God could have made the spies invisible or smote the people with blindness or used angels, but He chose to use a Gentile woman with courage to act on her faith. While our culture may not memorialize Rahab by naming our daughters after her, we as Christians should model our faith after hers. If I can help you with any spiritual need drop me a line at clay@claygentry.com. May God’s blessing be upon us as we keep sharing the good news.

Wise Saying #30


keep-calm-and-fear-god-

Wise Saying #30:

“My son, fear the Lord and the king, and do not join with those who do otherwise, for disaster from them will rise suddenly, and who knows the ruin that will come from them both?” (24:21-22)

In a time ever increasing political deadlock, increasing governmental encroachment and arrogant politicians here is valuable wisdom from heaven. The noblest of people will consider it and adjust their lives accordingly. As we close out our look at the Thirty Sayings of the Wiseman we end with the often repeated admonishment, “fear God” (cf. Deuteronomy 6:2; Proverbs 1:7; 23:17; Ecclesiastes 12:13). However, in today’s saying, the Wiseman joins our reverence for the Lord with honor for “the king.” The first admonition seems so easy for believers, the second not so much. Nevertheless, as the apostles Paul and Peter so clearly explain, in Romans 13:1-7 and 1 Peter 2:13-17, governing authorities are God’s earthly representatives, instituted to punish evil. Therefore, the “fear of the Lord” demands fear, or reverence, of the king and the government he represents. Thus, wisdom states that we do not “join with those” who promote disdain toward, not only God, but also our leaders and government since this sort of person will suffer “disaster” and “ruin” since they resist not only man, but ultimately God (cf. Romans 13:2). So today friends, by faith, “Honor everyone. Love the brotherhood. Fear God. Honor the emperor” (1 Peter 2:17).

This is the last post in the Thirty Sayings of the Wiseman series.

It’s my prayer that this series of short devotionals encouraged you to press on in the faith. Soon, I’m planning on having them together in one document but only after a thorough editing. Also, if you are interested these same post over on my Spanish blog compartiendolasbuenasnuevas.wordpress.com where my good friend Don Elliot does the translating. May all we do be to His glory and honor. ~Clay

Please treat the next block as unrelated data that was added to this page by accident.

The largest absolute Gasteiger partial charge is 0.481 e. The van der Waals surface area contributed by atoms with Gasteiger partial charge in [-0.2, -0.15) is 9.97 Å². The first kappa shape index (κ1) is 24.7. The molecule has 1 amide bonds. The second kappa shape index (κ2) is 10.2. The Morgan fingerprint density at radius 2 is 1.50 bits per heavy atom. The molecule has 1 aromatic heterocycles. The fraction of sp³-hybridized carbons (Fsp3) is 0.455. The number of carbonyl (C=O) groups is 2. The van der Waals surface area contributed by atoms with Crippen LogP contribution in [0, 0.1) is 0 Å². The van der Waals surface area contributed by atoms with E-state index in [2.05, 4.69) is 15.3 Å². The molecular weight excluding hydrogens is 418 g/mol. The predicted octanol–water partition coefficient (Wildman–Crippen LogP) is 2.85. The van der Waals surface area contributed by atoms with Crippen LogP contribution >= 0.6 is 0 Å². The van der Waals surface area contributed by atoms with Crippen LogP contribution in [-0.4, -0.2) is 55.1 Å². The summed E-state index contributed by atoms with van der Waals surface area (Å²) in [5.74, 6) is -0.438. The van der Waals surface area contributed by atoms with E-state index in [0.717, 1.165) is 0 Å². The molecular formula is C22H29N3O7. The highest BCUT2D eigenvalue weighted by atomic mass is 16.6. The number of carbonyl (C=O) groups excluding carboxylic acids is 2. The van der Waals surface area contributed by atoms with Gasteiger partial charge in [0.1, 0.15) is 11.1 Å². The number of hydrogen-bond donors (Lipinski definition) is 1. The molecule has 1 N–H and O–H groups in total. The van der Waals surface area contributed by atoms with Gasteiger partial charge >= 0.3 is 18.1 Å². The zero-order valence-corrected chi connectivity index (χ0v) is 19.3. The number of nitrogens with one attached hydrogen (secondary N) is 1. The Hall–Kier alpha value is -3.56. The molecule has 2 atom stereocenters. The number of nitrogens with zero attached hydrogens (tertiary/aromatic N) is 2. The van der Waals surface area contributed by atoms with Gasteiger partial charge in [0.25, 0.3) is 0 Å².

Wise Saying #29


angry woman2

Wise Saying #29:

“Do not be angered by evildoers, and do not be envious of the wicked, for the evil man has no future; the lamp of the wicked will be put out.” [i] (24:19-20)

Does it ever make you fuming mad that the lives of sinners seem so easy-going and fun as compared to your morally austere existence? Have you ever wished your life could be as carefree as theirs? If you answered yes to either of these questions, then welcome to the Christian race. The Wiseman warns us against the common, and especially alluring, temptation of envying sinners. So powerful is this enticement, he warns against it three other times (cf. 3:31; 23:17-18; 24:1; see also Sayings #14 and #19). Twice David and Aspah muse about the topic (Psalms 37, 73). And bringing it closer to home, in the old standard Farther Along, we lyrically wonder ourselves why the faithful have it so hard while the wicked live in such prosperous ease[ii]. Burning with envy over the evildoer’s success is foolishness, since God has ordained that their prosperity and ease is but temporary. Sinners have no future seeing as, “They will soon fade like the grass and wither like the green herb” (Psalm 37:1).  So today, allow God to deal with the wicked and let’s, “Delight [ourselves] in the Lord and He will give [us] the desires of [our] hearts” (37:4).

This week’s theme: The Thirty Sayings of the Wiseman

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[i] Nearly all English translations begin verse 19 with the word “fret.” So, for example, the ESV says, “Fret not…” When I think about the word “fret” I think anxiety or worry. However, according to Brown-Driver-Briggs the Hebrew here means to “to be hot, furious, burn, become angry, be kindled.” Therefore, the Wiseman is not saying don’t worry about the wicked but don’t become angry over the wicked and their prosperous, and/or carefree lifestyle. (The life of the wicked must seem good or fun in order to be an object of envy.) The Holman Christian Standard Bible translates this verse, “Don’t be agitated…” I have taken the liberty to translate my own version of this verse in an attempt to capture what I believe the Wiseman intended to say.